16. A Century Is Not Enough by Saurav Ganguly: It is needless to say that this one is definitely for the sports fans. But, even if you were never a big fan of Ganguly, this book gives you a chance to truly know the man behind the cricketer. Ganguly’s book chronicles his days from being a newcomer to becoming the captain of the Indian team, his ugly fight with Australian coach Greg Chappell, and his unfailing enthusiasm and determination to make comebacks. It gives you a clear insight into the psyche of the man who reshaped the Indian cricket team and led the country to many victories on overseas pitches.
17. A State of Freedom by Neel Mukherjee: Through five different characters, Neel Mukherjee explores themes of migration, class and cultural differences, as well as alienation in this novel. Although this book has received mixed reviews, A State of Freedom is very moving, original and very topical. A State of Freedom is Mukherjee’s tribute to VS Naipaul’s In A Free State, in which the author not only replicates the format of Naipaul’s novel but also borrows themes of colonialism, and poverty to present a searing portrait of modern India.
18. Ants Among Elephants: An Untouchable Family and the Making of Modern India by Sujatha Gidla: US-based Dalit writer Sujatha Gidla’s debut book, Ants Among Elephants: An Untouchable Family and the Making of Modern India, won the Shakti Bhatt First Book Prize this year. Gidla’s book is a memoir, in which she presents vivid descriptions of lives lived in abject poverty, in the midst of violence, and caste and gender-based discrimination. Gidla also recounts the struggles of women like her mother, who strived to have careers, despite many hindrances.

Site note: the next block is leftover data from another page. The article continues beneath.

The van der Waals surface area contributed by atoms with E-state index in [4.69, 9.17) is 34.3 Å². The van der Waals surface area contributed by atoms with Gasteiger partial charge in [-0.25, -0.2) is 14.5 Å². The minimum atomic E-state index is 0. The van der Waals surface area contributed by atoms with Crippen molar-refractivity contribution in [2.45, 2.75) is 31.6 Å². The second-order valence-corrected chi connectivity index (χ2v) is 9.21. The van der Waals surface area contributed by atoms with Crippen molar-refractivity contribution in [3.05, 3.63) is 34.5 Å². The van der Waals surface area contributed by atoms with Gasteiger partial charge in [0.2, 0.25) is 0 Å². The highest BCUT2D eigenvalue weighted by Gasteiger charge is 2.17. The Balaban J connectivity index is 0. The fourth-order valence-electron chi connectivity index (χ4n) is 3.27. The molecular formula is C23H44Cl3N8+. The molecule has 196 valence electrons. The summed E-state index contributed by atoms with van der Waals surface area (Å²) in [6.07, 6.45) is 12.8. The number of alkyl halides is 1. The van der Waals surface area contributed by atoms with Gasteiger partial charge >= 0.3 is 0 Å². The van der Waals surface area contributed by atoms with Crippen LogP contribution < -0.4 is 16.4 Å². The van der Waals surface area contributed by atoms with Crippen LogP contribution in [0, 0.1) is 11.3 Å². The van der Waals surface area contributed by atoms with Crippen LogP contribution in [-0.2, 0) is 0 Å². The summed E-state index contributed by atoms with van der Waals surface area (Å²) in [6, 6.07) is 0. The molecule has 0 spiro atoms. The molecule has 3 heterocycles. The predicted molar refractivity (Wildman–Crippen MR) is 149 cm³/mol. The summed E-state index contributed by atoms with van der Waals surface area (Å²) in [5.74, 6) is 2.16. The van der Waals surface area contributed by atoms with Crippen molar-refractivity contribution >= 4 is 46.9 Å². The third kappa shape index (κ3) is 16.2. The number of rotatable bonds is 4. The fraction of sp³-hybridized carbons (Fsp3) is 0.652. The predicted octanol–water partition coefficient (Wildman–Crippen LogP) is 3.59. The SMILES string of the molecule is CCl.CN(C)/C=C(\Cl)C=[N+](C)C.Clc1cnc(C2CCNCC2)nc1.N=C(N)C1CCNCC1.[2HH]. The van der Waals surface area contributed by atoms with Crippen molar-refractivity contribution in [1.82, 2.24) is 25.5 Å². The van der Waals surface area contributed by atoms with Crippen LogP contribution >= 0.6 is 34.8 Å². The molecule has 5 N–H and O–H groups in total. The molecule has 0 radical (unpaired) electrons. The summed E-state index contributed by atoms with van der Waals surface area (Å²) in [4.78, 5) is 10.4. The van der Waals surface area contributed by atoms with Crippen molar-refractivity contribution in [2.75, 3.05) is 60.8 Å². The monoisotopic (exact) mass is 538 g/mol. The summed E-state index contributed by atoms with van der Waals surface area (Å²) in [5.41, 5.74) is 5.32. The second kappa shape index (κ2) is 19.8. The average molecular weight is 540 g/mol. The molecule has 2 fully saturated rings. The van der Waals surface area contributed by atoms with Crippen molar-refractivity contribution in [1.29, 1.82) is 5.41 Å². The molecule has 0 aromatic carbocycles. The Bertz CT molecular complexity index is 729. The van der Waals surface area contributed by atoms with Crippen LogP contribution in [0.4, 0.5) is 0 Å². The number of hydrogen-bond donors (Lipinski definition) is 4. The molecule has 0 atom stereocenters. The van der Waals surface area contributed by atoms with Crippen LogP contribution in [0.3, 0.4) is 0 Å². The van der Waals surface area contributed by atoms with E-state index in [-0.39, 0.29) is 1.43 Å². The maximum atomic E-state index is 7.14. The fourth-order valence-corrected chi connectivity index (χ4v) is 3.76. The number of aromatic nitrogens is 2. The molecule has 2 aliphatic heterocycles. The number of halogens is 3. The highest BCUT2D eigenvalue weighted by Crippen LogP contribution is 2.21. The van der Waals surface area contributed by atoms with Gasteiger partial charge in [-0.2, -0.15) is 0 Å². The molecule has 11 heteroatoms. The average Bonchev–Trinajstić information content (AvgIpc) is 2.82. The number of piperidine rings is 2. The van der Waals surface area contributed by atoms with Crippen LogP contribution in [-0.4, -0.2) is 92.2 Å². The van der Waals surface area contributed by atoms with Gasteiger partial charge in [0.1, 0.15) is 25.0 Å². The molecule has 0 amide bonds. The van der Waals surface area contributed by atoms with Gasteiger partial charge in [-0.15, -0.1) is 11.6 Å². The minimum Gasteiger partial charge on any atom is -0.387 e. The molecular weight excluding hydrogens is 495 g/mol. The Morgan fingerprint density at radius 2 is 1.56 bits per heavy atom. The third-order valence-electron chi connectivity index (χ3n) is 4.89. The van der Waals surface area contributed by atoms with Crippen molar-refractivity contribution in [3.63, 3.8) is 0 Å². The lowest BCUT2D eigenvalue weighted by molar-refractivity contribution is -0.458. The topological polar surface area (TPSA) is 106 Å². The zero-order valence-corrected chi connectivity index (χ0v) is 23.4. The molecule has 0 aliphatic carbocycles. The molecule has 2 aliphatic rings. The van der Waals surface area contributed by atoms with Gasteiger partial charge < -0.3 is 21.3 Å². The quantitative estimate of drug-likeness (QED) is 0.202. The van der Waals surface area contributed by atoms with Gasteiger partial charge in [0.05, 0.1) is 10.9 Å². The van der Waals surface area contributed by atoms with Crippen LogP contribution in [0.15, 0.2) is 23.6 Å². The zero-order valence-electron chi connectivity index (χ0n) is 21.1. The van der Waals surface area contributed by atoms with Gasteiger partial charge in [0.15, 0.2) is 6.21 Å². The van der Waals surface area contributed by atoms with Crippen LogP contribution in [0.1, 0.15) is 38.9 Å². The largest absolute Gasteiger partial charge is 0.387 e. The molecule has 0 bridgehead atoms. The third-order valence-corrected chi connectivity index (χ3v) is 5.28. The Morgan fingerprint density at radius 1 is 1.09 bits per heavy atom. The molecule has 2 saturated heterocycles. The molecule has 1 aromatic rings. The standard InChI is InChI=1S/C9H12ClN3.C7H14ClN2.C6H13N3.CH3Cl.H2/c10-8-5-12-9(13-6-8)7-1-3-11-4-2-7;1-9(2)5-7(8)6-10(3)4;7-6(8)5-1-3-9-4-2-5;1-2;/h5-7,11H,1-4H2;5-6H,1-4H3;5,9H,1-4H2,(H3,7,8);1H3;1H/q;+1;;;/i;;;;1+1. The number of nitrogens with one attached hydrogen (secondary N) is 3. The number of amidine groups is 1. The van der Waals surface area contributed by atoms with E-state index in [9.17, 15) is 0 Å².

19. Immigrant, Montana by Amitava Kumar: Kumar presents a vividly detailed, and honest insight into the life of an immigrant grad student in America. The book is witty, funny, and very entertaining with some unexpected twists and turns, that helps Kumar weave an inventive tale of love, identity, race, belonging, and the cultural flux that an immigrant often experiences.
20. What We Talk About When We Talk About Rape by Sohaila Abdulali: Sohaila Abdulali is the first Indian survivor to speak publically about rape, after being gang-raped as a teenager in Mumbai. Almost three decades ago, when the incident happened, Abdulali, indignant at the silence on this issue wrote an article for a women’s magazine questioning how rape and rape victims were perceived in India. Somehow, the same article went viral after the 2012 Delhi rape case. In her thought-provoking book, she talks about sexual assault from not only the perspective of a survivor but also of a counsellor and activist, drawing from instances of hundreds of other survivors, with whom she worked with. She also asks uncomfortable questions about rape, which we seldom ask — is rape always a life-defining event? Does sexual assault always symbolize something, and if it is worse than death?